I’m planning to have a second starter on the go and will use your method which seems a lot simpler!

    1. Dear Susanne

      how lovely to hear from you. there a an infinite number of ways to make a starter, but I confess I always err on the side of easy! Also, a lot of them talk about having to throw away stuff and I have difficulty with throwing away food and always reckon that no housewife throughout history ever threw away food so I prefer to just do my little thing to make a starter and it works so that’s good! Did you read the article on “how to know when your starter is ready”? If not, it’s here: http://www.virtuousbread.com/bread-and-conversation/how-do-i-know-when-my-sourdough-is-ready-for-baking/ that’s key too! Good luck and please let us know how it goes. Jane

      1. Thanks for your comments. I did the water/spoonful of starter test and it’s ready! Very excited. Currently doing its first rise and I will do the second one before I go to bed tonight. So excited!

  26. Well, it’s finally done and tasted.

    I left it to prove overnight, but when I got up at 8am, it was really overprooved. I did as you suggest here and reshaped it and left it to prove for an hour. It hadn’t risen much after an hour, so I went out and left it for another 3 hours and it was ready for baking.

    Just had my first slice. It was lovely, if a little dense.

    I’ll try to prove another one overnight, but if that’s too long a time, then I’m not sure how I can overcome that, as I’m definitely not getting up in the middle of the night to Bake! 🙂

  27. Hi, I’ve been using your rye sourdough recipes and they’re great, but for dietary reasons I wanted to try an 100 percent spelt and used the Bread Matters recipe for spelt starter and loaf. However the recipe Whitley gives doesn’t include adding extra to the production leaven to be able to put some back. I’m wondering if there is a rule of thumb I can use about proportions or quantities of flour and water so I don’t kill my starter? Can I just add ten percent onto his refreshment measurements and put this ten percent back? Sorry probably a thick question! Cat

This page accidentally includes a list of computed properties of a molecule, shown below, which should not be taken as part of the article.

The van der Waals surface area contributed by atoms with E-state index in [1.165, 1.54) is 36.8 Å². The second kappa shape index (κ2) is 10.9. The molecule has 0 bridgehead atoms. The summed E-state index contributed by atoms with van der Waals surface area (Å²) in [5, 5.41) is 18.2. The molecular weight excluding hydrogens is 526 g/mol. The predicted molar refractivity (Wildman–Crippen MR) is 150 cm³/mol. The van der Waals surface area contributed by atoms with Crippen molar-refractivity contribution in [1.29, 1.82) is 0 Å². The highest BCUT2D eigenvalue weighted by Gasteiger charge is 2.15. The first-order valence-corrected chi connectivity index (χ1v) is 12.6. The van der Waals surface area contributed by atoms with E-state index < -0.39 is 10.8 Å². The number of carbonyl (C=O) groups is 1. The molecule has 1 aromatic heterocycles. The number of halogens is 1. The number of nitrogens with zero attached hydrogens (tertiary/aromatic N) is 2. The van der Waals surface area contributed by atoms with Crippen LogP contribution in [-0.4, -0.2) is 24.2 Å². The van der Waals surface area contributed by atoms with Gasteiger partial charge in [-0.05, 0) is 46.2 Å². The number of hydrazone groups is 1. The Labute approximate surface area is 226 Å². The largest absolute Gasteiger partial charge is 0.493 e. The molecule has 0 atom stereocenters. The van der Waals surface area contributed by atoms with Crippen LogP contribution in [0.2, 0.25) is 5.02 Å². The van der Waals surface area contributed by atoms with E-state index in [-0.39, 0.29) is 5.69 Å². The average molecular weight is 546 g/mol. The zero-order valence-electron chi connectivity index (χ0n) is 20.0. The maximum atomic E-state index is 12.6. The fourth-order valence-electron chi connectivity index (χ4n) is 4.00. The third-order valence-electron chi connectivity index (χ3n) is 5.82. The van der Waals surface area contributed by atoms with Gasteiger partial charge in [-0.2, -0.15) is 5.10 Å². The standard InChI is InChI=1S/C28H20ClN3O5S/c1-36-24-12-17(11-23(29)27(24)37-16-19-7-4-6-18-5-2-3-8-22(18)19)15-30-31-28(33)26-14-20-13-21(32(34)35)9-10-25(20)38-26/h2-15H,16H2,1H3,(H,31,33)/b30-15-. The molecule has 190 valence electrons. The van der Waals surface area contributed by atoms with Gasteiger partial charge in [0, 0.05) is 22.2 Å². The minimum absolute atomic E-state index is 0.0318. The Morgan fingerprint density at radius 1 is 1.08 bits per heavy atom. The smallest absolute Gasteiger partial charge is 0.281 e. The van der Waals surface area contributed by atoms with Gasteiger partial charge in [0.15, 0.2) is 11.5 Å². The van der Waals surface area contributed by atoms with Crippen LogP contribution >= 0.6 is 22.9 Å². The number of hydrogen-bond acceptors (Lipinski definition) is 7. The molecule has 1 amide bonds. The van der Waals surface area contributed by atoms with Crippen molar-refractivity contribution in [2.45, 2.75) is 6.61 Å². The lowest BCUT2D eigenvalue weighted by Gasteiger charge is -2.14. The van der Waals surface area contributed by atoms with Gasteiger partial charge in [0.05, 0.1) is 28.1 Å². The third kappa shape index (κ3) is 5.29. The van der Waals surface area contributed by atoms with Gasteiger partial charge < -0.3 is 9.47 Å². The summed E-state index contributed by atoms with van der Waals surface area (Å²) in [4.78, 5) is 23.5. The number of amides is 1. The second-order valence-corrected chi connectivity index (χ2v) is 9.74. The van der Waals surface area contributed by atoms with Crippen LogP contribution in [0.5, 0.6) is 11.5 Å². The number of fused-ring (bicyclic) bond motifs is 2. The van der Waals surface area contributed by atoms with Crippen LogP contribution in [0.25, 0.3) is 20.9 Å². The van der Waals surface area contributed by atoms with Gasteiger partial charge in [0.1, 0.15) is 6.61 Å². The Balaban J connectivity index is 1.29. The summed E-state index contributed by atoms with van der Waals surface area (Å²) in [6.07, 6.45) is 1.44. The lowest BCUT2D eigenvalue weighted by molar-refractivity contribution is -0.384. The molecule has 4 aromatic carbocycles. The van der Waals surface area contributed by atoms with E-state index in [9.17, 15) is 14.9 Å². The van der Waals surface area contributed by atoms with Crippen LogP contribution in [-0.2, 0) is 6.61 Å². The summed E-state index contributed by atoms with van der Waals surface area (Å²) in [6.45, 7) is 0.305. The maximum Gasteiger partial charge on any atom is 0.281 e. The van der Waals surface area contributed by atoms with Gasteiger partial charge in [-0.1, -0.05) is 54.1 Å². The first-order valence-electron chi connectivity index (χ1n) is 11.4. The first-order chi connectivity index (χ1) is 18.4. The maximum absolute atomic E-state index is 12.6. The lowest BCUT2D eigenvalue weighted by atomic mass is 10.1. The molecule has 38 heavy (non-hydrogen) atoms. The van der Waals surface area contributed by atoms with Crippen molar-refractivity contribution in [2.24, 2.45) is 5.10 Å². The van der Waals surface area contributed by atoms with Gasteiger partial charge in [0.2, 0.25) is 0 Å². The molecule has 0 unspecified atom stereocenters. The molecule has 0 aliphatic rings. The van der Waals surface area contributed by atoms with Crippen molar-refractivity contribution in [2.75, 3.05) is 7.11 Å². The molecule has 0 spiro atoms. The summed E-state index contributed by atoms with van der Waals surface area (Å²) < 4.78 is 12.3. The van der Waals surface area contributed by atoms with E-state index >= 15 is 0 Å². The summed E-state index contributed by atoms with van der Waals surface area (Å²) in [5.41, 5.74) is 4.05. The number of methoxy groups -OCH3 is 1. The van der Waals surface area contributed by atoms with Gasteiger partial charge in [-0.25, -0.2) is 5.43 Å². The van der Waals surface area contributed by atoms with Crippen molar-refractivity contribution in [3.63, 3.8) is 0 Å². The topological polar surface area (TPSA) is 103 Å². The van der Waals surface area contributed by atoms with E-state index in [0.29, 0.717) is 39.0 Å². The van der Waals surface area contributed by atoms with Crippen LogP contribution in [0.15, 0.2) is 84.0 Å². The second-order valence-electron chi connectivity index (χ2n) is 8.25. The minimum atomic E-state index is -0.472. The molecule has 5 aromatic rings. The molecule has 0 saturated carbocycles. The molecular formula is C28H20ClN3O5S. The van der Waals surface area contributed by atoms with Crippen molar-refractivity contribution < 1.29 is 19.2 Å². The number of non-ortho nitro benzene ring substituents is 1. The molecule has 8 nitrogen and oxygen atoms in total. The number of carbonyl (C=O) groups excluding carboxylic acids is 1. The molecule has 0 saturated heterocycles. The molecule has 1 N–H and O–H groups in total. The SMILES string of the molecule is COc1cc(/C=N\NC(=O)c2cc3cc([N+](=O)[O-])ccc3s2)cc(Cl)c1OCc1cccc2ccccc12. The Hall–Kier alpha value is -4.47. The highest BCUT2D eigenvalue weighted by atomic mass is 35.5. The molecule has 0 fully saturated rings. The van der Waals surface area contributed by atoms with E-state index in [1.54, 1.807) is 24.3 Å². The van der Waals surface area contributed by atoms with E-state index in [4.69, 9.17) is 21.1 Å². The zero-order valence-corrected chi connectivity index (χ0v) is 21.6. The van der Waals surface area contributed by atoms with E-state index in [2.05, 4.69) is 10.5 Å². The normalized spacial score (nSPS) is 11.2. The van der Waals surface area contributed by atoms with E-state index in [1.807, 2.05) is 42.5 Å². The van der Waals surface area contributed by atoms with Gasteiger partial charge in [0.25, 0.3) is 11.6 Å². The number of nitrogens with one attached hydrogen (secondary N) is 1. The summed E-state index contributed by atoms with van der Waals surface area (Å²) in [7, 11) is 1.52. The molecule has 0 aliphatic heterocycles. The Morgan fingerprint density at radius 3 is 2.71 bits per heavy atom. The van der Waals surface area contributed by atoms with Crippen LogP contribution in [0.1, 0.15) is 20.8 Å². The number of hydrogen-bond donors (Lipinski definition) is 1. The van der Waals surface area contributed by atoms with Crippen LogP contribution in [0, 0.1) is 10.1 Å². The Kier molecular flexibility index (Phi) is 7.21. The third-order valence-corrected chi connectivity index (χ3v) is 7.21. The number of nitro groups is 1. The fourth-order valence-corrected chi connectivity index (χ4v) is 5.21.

1. Hey Cat, That is the perfect idea – just make a bit more starter than you need and put some back. Be careful of your spelt starter: it’s really active. I suggest you put it in a BIG tupperware with clippy sides or kilner jar. Spelt starters are really active and you don’t want it all over the floor of your fridge. Have fun with it and this is a great question.

  28. With just 2 of us in the home and wishing other types of bread, what is the best way to keep a sourdough starter for about a month or two? I tried the fridge, and it grew mold and became black. Going through the multi-day process of starting a new starter for a loaf once a month seems like a lot of work.

    1. Dear Larry, thanks for your message. I frequently leave starters unattended for months at a time and then just take them out and wake them up. Mold is bad. Has never happened to me. So, a couple of questions for you:

      1. Was your jar huge (ie lots of air above the level of the starter)
      2. Was your jar sterilised before you used it?